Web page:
IBM has announced plans to launch its first European quantum data center and cloud region.
Housed at IBM’s facility in Ehningen, Germany, the data center is expected to be operational by 2024 and will serve as a host site for IBM Quantum’s European cloud region, the company revealed on Tuesday.
Once operational, the center will enable access to “cutting-edge quantum computing for companies, research institutions, and government agencies,” the firm claimed.
The center will house multiple IBM quantum computing systems, each of which will include “utility scale” quantum processors capable of more than 100 qubits.
“The planned quantum data center and associated cloud region will give European users a new option as they seek to tap the power of quantum computing in an effort to solve some of the world’s most challenging problems,” said Jay Gambetta, IBM fellow and VP of IBM Quantum.
European data sovereignty
The Ehningen facility will be IBM’s second quantum data center and cloud region, following the launch of a center in New York in 2019, and the first in Europe.
A key factor in the launch of this data center and cloud region centers on ensuring data sovereignty for European-based clients, IBM revealed.
IBM said the data center will be designed specifically to “help clients continue to manage their European data regulation requirements” such as the processing of all job data within EU borders.
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Data sovereignty has been a recurring topic in recent months amid plans by the EU to implement stricter rules for non-EU companies processing data within the union.
Last month, the European Union Agency for Cybersecurity (ENISA) unveiled plans to introduce a cyber security label that will be required for non-EU companies to handle sensitive data.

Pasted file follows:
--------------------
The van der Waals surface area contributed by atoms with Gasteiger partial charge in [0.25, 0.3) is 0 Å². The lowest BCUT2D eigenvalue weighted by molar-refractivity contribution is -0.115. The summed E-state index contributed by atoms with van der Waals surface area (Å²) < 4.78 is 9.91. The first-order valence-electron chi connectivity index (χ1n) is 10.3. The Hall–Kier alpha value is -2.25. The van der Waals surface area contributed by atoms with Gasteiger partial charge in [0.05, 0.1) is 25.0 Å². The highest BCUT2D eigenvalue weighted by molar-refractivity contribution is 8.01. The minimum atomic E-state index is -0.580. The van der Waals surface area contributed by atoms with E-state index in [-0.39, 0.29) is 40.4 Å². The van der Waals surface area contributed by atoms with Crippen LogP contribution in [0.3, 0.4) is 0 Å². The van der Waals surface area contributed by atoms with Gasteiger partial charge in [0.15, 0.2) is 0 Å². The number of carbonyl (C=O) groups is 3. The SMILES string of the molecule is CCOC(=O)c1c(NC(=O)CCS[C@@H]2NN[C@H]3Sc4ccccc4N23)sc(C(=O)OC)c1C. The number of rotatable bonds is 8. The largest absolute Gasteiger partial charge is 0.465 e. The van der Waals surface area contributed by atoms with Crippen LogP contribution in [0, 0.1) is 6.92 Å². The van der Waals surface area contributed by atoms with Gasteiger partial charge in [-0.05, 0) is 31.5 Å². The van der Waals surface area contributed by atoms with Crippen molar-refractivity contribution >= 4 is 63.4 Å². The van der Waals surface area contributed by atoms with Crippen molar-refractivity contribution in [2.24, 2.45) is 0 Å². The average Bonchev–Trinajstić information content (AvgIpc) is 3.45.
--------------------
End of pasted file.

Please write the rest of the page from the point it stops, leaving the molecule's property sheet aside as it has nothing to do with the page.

These labeling proposals could mean that major cloud providers, such as Microsoft, Google, and AWS, would be required to enter into a joint venture with an EU-based firm to ensure a point-of-contact for regulatory purposes.
This move to bolster data sovereignty forms part of a wider push via the EU certification scheme (EUCS), which aims to establish a union-wide certification regime for cloud providers and companies handling EU data.
The scheme has sparked repeated criticism from industry stakeholders amid suggestions that cloud providers outside the EU could be pressured into establishing dedicated headquarters within the union to ensure compliance.
A report from the European Centre for International Political Economy (ECIPE) in March described the proposed certification scheme as “discriminatory” toward non-EU providers.
“Quantum computation as a stateless service”
Once the data center is fully online, IBM plans to introduce a "multichannel scheduler" to help manage access and resources across different regions and channels.
“A channel can be a partner or institution that handles their users' access and/or data and can combine with their own or third party classical resources to develop and integrate quantum into their own advance compute solutions,” the firm explained in a blog post.
IBM said this multichannel scheduler is particularly important for users concerned about the storage or processing of data, and begins the journey toward “quantum computation as a stateless service”.
Under this move, data ownership remains with users and will ensure that data is handled and processed solely in Europe.
“The multichannel scheduler will allow for the use of IBM Quantum systems in both the US quantum data center as well as the new European quantum data center regardless of where they’re submitting code from,” IBM said.
“Users in Europe can continue exploring early prototype systems provided only in the US data center and, when ready, to apply those lessons learned to Europe-only systems.”
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Ross Kelly is a staff writer at ITPro, ChannelPro, and CloudPro, with a keen interest in cyber security, business leadership and emerging technologies.
He graduated from Edinburgh Napier University in 2016 with a BA (Hons) in Journalism, and joined ITPro in 2022 after four years working in technology conference research.
In his spare time, Ross enjoys cycling, walking and is an avid reader of history and non-fiction.
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